The reason that navigation is important today is due to legal wrangling over interpretations of the federal Clean Water Act and which waterways are deemed important enough to receive federal protection. For an explanation of the navigability issue, see Part 1, in which Jessica’s fills in the background and boating’s early history. Her account covers the historical records from the 1800’s.

This blog shares some 20th century journalistic forays into Los Angeles River boating. Though these accounts do offer evidence that the river is navigable, the overall tone of the articles are rather mocking – as in how big a surprise it is that anyone would be boating on such a river. See Part 3, and bringing the situation up to the present date with some wrap-up coverage of the recent kayak trips and recent developments regarding official determinations regarding whether the river is navigable or not.

Los Angeles Times boaters xxxx

April 1st 1925 Los Angeles Times Los Angeles River boating article with "Pictorial Evidence Presented to Skeptical Public.

On April 1st 1925, the Los Angeles Times ran an article entitled Scribe on Wonderful Trip: Cruises the Los Angeles from Griffith Park to Seventh Street Bridge; Skipper Admires Nature by Otis M. Wiles. In a very joking tone, the article tells the story of the intrepid correspondent and Skipper Ed’s journey in the good ship Mud Hen. Some excerpts:

“The Times exploration party set forth in a makeshift craft at eventide yesterday to explore the mystic splendors of our much-maligned river and prove to the world that it’s navigable.”

The journey through the Glendale Narrows sounds fairly nice. The article describes “tall green bullrushes” and “a staircase rapid resembling Angel’s Flight.” The river through downtown wasn’t quite as nice. The boaters encounter “several hobo camps” along the “wooded river bank.” Near the present day 101 Freeway, they pass “a city dump reeking with garbage smells … The dump was afire, clear to the water’s edge.”

“Your intrepid correspondent dumped the water out of his boots and came ashore, thoroughly satisfied that the Los Angeles River has been grossly wronged and maligned. It has water in it, contrary to all reports otherwise – wet water, cold water and muddy water. And it can be navigated. from Griffith Park to the Seventh-street bridge at least, in a seaworthy duck-boat if fortune favors the navigator in ducking rocks, bridges, sharp curves and railroad ties and sewer drains.”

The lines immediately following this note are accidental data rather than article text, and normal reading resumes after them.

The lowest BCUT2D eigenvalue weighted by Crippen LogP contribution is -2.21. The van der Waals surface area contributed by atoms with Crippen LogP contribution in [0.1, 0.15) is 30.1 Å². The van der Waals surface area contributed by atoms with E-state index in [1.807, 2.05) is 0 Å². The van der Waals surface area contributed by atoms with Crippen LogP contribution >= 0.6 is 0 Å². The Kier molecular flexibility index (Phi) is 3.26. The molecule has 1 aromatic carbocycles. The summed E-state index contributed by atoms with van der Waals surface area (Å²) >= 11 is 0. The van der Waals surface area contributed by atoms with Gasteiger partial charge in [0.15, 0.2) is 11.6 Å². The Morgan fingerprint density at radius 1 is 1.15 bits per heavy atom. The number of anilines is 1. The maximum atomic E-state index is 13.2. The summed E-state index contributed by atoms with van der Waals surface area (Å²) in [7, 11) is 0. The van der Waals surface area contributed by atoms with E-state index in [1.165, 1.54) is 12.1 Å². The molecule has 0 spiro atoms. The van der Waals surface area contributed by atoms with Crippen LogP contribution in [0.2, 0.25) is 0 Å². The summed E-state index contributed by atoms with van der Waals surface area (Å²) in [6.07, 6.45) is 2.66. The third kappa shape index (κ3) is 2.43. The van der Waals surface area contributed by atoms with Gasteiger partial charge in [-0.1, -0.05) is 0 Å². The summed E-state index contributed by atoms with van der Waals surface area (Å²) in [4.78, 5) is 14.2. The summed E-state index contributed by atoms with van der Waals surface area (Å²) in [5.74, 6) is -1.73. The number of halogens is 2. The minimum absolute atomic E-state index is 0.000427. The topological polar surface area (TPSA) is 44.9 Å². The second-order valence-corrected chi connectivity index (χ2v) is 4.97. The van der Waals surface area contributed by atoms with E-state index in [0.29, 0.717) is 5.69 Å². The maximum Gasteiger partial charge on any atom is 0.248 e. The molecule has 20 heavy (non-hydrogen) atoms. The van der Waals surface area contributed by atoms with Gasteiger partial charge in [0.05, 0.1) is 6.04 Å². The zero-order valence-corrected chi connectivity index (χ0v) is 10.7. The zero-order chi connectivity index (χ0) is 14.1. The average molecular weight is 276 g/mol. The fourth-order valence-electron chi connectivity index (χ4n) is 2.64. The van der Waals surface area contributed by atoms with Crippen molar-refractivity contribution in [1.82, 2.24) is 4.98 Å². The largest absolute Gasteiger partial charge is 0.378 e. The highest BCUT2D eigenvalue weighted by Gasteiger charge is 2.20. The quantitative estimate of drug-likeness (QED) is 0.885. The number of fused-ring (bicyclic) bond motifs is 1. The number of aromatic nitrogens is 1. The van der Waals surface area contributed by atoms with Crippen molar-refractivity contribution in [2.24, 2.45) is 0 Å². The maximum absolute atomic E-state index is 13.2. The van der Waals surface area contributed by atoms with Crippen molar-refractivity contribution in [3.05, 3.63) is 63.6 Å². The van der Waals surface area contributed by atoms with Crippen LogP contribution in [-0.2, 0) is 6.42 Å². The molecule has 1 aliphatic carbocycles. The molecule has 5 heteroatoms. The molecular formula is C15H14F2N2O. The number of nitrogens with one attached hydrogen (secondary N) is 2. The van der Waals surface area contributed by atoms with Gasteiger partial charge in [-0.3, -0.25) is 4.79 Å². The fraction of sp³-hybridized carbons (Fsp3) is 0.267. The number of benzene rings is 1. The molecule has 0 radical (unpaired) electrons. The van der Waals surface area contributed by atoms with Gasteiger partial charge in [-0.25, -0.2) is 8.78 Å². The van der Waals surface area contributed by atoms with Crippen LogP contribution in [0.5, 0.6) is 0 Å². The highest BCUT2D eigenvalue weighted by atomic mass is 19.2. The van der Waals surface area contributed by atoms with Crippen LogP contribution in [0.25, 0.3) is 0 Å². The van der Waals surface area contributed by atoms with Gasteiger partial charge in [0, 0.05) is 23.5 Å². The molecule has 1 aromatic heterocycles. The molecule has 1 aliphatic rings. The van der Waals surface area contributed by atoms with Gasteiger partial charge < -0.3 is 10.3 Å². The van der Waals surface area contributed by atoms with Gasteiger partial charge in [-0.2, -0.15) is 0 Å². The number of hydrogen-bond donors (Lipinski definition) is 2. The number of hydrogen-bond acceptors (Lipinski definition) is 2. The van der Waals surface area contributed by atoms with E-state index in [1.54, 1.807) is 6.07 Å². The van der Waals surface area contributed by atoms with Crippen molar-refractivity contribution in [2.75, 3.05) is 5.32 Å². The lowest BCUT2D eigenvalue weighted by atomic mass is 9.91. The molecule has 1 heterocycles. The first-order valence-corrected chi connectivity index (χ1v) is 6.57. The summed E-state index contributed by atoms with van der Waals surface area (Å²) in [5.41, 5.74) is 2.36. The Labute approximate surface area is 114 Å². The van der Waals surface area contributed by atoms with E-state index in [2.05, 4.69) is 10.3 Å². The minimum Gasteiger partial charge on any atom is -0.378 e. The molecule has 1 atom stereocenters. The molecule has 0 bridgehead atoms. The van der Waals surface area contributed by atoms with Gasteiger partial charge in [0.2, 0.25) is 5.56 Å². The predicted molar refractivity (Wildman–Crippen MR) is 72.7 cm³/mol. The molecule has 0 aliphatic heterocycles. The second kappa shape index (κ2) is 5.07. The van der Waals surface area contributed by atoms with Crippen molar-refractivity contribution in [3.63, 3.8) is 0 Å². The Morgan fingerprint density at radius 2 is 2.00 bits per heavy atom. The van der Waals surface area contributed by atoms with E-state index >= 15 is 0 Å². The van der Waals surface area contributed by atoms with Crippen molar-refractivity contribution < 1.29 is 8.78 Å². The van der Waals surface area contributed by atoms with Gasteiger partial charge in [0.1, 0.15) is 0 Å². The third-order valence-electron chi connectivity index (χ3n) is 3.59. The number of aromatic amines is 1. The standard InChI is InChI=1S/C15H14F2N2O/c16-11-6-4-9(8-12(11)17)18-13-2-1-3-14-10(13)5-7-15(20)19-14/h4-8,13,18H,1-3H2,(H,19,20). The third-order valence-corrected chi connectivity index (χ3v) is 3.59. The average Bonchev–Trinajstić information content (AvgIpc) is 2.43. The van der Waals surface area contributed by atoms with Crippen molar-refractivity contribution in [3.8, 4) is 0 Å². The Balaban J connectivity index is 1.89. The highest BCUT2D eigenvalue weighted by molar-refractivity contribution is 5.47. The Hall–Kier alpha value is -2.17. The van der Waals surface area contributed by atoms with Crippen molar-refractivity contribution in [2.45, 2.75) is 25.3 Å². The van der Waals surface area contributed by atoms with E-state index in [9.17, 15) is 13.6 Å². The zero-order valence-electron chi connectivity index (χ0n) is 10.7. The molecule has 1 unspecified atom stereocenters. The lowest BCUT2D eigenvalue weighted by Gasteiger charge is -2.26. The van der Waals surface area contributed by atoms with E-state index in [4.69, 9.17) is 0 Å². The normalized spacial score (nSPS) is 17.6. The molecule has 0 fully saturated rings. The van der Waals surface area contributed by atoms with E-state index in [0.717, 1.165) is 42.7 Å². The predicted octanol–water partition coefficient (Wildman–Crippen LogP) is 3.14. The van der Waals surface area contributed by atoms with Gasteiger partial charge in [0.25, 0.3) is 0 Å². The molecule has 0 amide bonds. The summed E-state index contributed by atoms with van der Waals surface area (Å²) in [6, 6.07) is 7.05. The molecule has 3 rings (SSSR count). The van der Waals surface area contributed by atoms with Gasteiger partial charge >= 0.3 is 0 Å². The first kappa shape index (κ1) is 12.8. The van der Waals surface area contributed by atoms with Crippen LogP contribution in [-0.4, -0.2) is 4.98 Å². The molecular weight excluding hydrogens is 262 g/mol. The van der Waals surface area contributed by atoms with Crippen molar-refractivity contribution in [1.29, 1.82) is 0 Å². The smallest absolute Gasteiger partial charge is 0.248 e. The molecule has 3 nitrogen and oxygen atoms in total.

Herald Examiner Boaters in 1938

Herald Express Reporters Boating the Los Angeles River in 1938

In March 1938, Los Angeles was hit with the worst floods on record. These were likely not the highest volume floods, but serious floods paired with increased development of the flood plains, resulted in widespread destruction. According to Blake Gumprecht, the 1938 floods caused eighty-seven deaths, and more than $78 million in damage, including washing out many buildings and bridges. As the floodwaters were beginning to recede, the Los Angeles Herald Express’ “Foghorn” Eldridge and “Wharf Rat” Watson (actually reporter Fred Eldridge and photographer Coy Watson, Jr) attempted a boating expedition from just below the Glendale Hyperion Viaduct (in Atwater Village) to the river’s mouth in Long Beach. Similar to the 1925 Times article above, their accounts mockingly echo adventure writing of their day. They didn’t quite get to Long Beach, but made it only about a half-dozen miles to take out in downtown Los Angeles. Photo above courtesy of the Los Angeles Public Library Herald Examiner Collection. Additional expedition photos are available there and in Arcadia Publishing Images of America series book Los Angeles River by Ted Elrick and the Friends of the Los Angeles River.

LA Times blah blah blah

March 2nd 1958 Los Angeles Times Los Angeles River Boating Expedition Coverage

A later descent is chronicled in a March 2 1958 Los Angeles Times article Timesmen Explore Los Angeles River by Charles Hillinger. This tells the story of the reporter and cameraman who, in a 5-man inflatable boat, paddle bravely exploring the Army Corps of Engineers’ newly-completed concrete structures.

The Timesmen have difficulty putting in at the start of the river proper, behind Canoga Park High School. “Too shallow.”

They make their way downstream before putting in at a vague location: “Finally, in the heart of the city, we launched our boat.” From a later description that they took out around Firestone Boulevard after traveling “10 miles in five hours,” their put-in spot was likely near the Arroyo Seco confluence.